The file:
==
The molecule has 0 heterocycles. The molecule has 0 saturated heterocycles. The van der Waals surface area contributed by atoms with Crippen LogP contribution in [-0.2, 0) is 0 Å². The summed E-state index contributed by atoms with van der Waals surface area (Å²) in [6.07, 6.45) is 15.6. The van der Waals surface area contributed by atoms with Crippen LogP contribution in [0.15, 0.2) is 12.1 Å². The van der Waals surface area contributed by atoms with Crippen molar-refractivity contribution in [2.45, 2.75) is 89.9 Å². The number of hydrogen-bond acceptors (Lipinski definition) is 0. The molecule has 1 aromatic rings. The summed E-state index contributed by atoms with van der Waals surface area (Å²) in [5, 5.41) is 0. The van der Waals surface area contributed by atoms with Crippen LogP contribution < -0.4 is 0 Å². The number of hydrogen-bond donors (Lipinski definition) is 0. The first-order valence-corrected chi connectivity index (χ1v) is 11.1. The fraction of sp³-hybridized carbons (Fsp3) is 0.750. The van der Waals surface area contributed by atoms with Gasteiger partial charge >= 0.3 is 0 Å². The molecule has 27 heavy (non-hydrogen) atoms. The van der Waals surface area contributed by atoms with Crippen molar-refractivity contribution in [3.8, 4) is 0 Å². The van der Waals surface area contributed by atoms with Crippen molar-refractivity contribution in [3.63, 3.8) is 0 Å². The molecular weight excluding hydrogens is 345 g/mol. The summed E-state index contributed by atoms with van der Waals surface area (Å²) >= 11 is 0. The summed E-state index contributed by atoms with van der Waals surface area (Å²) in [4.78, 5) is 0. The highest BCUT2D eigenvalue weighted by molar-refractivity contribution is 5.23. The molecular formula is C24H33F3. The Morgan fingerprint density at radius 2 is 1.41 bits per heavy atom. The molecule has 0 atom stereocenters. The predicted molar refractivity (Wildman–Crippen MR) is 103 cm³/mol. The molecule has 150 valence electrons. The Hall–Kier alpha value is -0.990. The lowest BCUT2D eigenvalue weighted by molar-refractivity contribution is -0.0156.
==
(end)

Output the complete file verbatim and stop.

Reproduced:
The molecule has 0 heterocycles. The molecule has 0 saturated heterocycles. The van der Waals surface area contributed by atoms with Crippen LogP contribution in [-0.2, 0) is 0 Å². The summed E-state index contributed by atoms with van der Waals surface area (Å²) in [6.07, 6.45) is 15.6. The van der Waals surface area contributed by atoms with Crippen LogP contribution in [0.15, 0.2) is 12.1 Å². The van der Waals surface area contributed by atoms with Crippen molar-refractivity contribution in [2.45, 2.75) is 89.9 Å². The number of hydrogen-bond acceptors (Lipinski definition) is 0. The molecule has 1 aromatic rings. The summed E-state index contributed by atoms with van der Waals surface area (Å²) in [5, 5.41) is 0. The van der Waals surface area contributed by atoms with Crippen LogP contribution < -0.4 is 0 Å². The number of hydrogen-bond donors (Lipinski definition) is 0. The first-order valence-corrected chi connectivity index (χ1v) is 11.1. The fraction of sp³-hybridized carbons (Fsp3) is 0.750. The van der Waals surface area contributed by atoms with Gasteiger partial charge >= 0.3 is 0 Å². The molecule has 27 heavy (non-hydrogen) atoms. The van der Waals surface area contributed by atoms with Crippen molar-refractivity contribution in [3.8, 4) is 0 Å². The van der Waals surface area contributed by atoms with Crippen molar-refractivity contribution in [3.63, 3.8) is 0 Å². The molecular weight excluding hydrogens is 345 g/mol. The summed E-state index contributed by atoms with van der Waals surface area (Å²) >= 11 is 0. The summed E-state index contributed by atoms with van der Waals surface area (Å²) in [4.78, 5) is 0. The highest BCUT2D eigenvalue weighted by molar-refractivity contribution is 5.23. The molecular formula is C24H33F3. The Morgan fingerprint density at radius 2 is 1.41 bits per heavy atom. The molecule has 0 atom stereocenters. The predicted molar refractivity (Wildman–Crippen MR) is 103 cm³/mol. The molecule has 150 valence electrons. The Hall–Kier alpha value is -0.990. The lowest BCUT2D eigenvalue weighted by molar-refractivity contribution is -0.0156.